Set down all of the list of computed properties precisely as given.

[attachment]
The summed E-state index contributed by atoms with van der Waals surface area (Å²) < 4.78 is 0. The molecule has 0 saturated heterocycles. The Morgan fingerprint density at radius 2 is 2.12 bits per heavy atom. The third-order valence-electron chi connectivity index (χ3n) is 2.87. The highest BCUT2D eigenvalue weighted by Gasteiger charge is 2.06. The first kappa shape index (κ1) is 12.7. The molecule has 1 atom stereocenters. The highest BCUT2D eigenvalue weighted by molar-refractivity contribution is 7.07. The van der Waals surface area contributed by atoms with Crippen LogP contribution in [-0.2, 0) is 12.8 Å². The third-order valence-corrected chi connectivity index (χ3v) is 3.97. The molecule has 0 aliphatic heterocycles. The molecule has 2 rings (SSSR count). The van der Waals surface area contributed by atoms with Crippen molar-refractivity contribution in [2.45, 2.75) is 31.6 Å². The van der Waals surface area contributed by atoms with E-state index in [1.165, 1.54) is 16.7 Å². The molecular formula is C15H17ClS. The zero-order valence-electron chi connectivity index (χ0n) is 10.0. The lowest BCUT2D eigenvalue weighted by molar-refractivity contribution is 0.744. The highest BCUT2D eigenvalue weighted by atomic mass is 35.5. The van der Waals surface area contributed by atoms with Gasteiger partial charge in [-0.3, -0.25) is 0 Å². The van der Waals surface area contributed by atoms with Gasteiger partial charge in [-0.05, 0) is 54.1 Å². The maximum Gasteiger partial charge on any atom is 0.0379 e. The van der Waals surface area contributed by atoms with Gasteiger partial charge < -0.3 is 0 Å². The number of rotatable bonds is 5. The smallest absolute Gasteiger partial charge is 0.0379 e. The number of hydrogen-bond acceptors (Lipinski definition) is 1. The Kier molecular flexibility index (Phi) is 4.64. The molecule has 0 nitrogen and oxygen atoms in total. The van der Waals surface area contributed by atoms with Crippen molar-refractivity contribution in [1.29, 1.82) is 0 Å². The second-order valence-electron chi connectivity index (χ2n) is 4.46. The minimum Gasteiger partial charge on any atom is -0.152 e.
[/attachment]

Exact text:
The summed E-state index contributed by atoms with van der Waals surface area (Å²) < 4.78 is 0. The molecule has 0 saturated heterocycles. The Morgan fingerprint density at radius 2 is 2.12 bits per heavy atom. The third-order valence-electron chi connectivity index (χ3n) is 2.87. The highest BCUT2D eigenvalue weighted by Gasteiger charge is 2.06. The first kappa shape index (κ1) is 12.7. The molecule has 1 atom stereocenters. The highest BCUT2D eigenvalue weighted by molar-refractivity contribution is 7.07. The van der Waals surface area contributed by atoms with Crippen LogP contribution in [-0.2, 0) is 12.8 Å². The third-order valence-corrected chi connectivity index (χ3v) is 3.97. The molecule has 0 aliphatic heterocycles. The molecule has 2 rings (SSSR count). The van der Waals surface area contributed by atoms with Crippen molar-refractivity contribution in [2.45, 2.75) is 31.6 Å². The van der Waals surface area contributed by atoms with E-state index in [1.165, 1.54) is 16.7 Å². The molecular formula is C15H17ClS. The zero-order valence-electron chi connectivity index (χ0n) is 10.0. The lowest BCUT2D eigenvalue weighted by molar-refractivity contribution is 0.744. The highest BCUT2D eigenvalue weighted by atomic mass is 35.5. The van der Waals surface area contributed by atoms with Gasteiger partial charge in [-0.3, -0.25) is 0 Å². The van der Waals surface area contributed by atoms with Gasteiger partial charge in [-0.05, 0) is 54.1 Å². The maximum Gasteiger partial charge on any atom is 0.0379 e. The van der Waals surface area contributed by atoms with Gasteiger partial charge < -0.3 is 0 Å². The number of rotatable bonds is 5. The smallest absolute Gasteiger partial charge is 0.0379 e. The number of hydrogen-bond acceptors (Lipinski definition) is 1. The Kier molecular flexibility index (Phi) is 4.64. The molecule has 0 nitrogen and oxygen atoms in total. The van der Waals surface area contributed by atoms with Crippen molar-refractivity contribution in [1.29, 1.82) is 0 Å². The second-order valence-electron chi connectivity index (χ2n) is 4.46. The minimum Gasteiger partial charge on any atom is -0.152 e.